- Elevation gain: over 6,100 feet
- Timing: Requires 12 - 18 hours of strenuous hiking
Training Hike #1: Shirley Lake Hike, Squaw Valley, Lake Tahoe
Yesterday we undertook our first "training" hike to help prepare us for the Mount Whitney Challenge.
Listed as a moderate to difficult hike, the Shirley Lake Hike was close to 5 miles round-trip. True, the distance covered was nothing compared to what we'll need to do on Mt. Whitney, but the hike had a 1250 foot elevation gain, had steep sections to navigate, and there was a lot of scampering over large rocks and granite slabs. Our legs definitely got a work-out! And the scenery was amazing: we passed several waterfalls, had a wonderful view of the valley below, and glimpsed Shirley Lake (which we've been to before, but this was the first time seeing it without snow covering it!).
And Mother Nature so graciously contributed to our training by bestowing upon us an array of weather conditions! Initially, we had the 80+ degree temperature and hot sun to contend with. Then, almost out of nowhere, dark and threatening clouds appeared (this too served as a training point: as soon as you see storm clouds, descend!). Lastly, and completely unexpected: hail! And lots of it.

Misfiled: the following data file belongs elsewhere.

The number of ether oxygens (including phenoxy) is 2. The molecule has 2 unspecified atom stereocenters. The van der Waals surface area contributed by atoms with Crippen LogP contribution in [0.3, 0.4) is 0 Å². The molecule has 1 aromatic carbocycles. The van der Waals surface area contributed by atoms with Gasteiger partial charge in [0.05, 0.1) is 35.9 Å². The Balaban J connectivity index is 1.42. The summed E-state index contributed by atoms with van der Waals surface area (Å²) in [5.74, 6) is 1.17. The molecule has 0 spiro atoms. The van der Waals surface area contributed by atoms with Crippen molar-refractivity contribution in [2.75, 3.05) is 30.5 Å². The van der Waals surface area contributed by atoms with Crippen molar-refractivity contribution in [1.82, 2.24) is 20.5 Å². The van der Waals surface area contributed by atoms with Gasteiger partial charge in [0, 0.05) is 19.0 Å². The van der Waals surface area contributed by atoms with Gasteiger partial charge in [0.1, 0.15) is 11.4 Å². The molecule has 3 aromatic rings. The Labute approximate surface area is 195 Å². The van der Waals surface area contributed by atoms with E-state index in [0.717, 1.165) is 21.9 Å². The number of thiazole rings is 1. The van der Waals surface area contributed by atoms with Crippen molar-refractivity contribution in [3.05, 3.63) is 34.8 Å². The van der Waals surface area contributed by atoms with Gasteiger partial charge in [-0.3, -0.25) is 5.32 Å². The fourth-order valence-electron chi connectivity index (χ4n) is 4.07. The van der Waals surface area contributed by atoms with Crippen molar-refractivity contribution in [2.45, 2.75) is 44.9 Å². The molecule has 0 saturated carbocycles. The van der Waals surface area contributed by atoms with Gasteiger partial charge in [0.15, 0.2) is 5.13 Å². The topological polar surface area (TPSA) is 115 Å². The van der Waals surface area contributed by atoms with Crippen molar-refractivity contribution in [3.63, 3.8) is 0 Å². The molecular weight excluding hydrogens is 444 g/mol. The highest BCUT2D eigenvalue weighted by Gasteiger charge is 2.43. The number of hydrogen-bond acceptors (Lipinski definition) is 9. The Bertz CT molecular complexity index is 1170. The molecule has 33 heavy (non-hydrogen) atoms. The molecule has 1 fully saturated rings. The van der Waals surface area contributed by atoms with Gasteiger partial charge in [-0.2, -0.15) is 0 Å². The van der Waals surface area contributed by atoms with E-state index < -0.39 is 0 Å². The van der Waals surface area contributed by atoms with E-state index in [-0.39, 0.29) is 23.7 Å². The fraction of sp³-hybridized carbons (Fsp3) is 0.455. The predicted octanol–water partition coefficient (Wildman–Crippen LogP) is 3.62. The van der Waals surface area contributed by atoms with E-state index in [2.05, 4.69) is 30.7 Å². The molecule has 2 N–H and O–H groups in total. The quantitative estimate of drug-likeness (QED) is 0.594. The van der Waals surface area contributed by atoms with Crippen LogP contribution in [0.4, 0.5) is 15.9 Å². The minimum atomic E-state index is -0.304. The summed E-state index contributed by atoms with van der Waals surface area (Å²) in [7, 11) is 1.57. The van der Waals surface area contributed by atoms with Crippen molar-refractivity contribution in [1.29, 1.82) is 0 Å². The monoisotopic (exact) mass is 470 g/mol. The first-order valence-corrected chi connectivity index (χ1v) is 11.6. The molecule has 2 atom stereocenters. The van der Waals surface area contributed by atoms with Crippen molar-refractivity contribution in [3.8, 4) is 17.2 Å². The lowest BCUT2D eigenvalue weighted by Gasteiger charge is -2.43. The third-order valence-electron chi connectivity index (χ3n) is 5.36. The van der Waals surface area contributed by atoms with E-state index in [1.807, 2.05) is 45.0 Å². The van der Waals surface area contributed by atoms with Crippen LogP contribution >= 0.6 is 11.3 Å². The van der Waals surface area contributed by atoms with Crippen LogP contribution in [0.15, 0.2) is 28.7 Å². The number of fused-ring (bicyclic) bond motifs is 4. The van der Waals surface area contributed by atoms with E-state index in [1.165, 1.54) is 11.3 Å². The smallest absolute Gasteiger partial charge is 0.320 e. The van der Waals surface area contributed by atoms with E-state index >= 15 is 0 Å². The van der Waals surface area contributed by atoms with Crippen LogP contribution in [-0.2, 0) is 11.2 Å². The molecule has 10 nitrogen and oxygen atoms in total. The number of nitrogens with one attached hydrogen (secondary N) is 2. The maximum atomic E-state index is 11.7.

We sought out shelter the best we could, but it soon became apparent that the storm was not letting up. So we completed our training hike in the rain while cautiously, yet quickly, descending the slippery granite, climbing down rocks, jumping over slick mud puddles, hopping over now-gushing streams all while getting pelted with hail.
Let's just hope this training exercise is not entirely indicative of our Mount Whitney adventure!
Training Hike #2: Dipsea and Steep Ravine Trails, Mt. Tamalpais State Park
Our training continues...
Yesterday we completed an 11.5 (okay, 11.47 to be exact; excuse me for rounding up!) mile hike, with a 1,900 foot elevation gain, through parts of Mt. Tamalpais. No major weather events to report, other than the usual coastal fog. We had ocean views (when not obscured by the fog!), walked under thick redwood canopies, followed along running creeks and a few waterfalls, and traversed across sweeping grass fields. We even got to see the Mountain Play Theater atop Mt. Tamalpais.
Matt took a picture of my pedometer as proof of the distance covered on our hike.
Training Hike #3: Marlette Lake Hike, Lake Tahoe
July 27, 2013. 10 miles in 3.5 hours with 1,200 foot elevation gain. This was our first hike up to Marlette Lake -- what a beautiful, secluded alpine lake! The trail started at Lake Tahoe level (6,224 feet) and was a moderate uphill trek to Marlette Lake. Part of this hike paralleled the famous Flume Trail. Bear (our canine companion) especially liked the part of the hike where he got to splash around and cool off in the lake.